Game Development Reference
In-Depth Information
scheduled selectors incur an additional overhead because they're stored in lists and pri-
oritized against each other.
The method's signature is still the same: it receives a delta time as its only parameter.
But this time the method can be named any way you want, and it's called only every
tenth of a second. This may be useful to check for win conditions if they're so complex
you don't want to run them every frame. Or if you want something to happen after 10
minutes, you could schedule a selector with an interval of 600.
Each selector can only be scheduled once for each object. If you schedule the same se-
lector for the same object a second time, cocos2d will print out a warning telling you
that the selector was already scheduled and its interval has been updated.
Note The @selector(…) syntax may seem weird. It's the Objective-C way
of referring to a specific method by name. The crucial thing here is not to over-
look the colon at the end. It tells Objective-C to look for the method with the
given name and exactly one parameter. If you forget to add the colon at the end,
the program will still compile, but it will crash later. In the Debugger Console,
the error log will read “unrecognized selector sent to instance. . . .”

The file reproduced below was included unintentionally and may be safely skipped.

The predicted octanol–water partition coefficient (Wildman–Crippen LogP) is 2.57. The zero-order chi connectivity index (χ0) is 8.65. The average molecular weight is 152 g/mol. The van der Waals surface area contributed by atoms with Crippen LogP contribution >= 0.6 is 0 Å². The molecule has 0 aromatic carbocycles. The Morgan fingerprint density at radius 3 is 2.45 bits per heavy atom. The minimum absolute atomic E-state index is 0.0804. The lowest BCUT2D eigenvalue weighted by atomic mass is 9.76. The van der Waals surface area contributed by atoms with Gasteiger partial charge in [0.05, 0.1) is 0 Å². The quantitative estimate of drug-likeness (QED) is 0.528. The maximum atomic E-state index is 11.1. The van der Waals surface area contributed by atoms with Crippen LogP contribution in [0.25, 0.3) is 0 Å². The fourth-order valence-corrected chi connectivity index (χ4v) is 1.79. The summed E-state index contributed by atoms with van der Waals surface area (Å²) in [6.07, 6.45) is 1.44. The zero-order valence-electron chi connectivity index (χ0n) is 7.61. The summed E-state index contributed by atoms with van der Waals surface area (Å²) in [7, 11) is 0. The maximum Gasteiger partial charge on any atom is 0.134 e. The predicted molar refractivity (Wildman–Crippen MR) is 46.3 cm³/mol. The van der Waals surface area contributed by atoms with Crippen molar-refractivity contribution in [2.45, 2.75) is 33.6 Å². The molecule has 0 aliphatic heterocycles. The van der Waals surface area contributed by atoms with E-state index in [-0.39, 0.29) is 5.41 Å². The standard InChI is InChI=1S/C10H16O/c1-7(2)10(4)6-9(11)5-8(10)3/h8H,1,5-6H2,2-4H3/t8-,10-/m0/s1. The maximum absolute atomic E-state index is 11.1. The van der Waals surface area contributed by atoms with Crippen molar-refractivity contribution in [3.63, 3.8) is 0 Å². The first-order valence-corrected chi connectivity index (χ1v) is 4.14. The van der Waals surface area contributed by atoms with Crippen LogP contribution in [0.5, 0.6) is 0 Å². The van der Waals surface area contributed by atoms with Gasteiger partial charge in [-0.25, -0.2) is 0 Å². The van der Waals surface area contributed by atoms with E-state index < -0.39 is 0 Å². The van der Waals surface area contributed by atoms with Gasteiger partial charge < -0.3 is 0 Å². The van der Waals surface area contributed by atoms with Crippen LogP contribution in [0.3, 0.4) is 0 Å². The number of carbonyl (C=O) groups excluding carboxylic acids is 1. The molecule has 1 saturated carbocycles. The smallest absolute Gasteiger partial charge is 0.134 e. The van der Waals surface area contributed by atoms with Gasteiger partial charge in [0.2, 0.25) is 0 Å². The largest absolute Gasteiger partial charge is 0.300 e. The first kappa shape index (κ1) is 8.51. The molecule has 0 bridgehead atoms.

The number of colons in @selector(. . .) must always match the num-
ber and names of the parameters of the method. For the following method:
-(void) example:(ccTime)delta sender:(id)sender
flag:(bool)aBool the corresponding @selector should be written as
follows:
@selector(example:sender:flag:)
There's one major caveat with scheduling your own selectors, and with the @select-
or(. . .) keyword in general. By default, the compiler does not complain at allif
the method's name doesn't exist. Instead, your app will simply crash with an “unrecog-
nized selector sent to instance” error . Because the message is sent by cocos2d intern-
ally, you'll find it hard to figure out the cause of the problem. Luckily, there's a com-
piler warning you can enable. Figure 3-6 shows the “Undeclared Selector” warning en-
abled for the NodeHierarchy project, and the Essentials Xcode project for this
chapter has it enabled as well.
 
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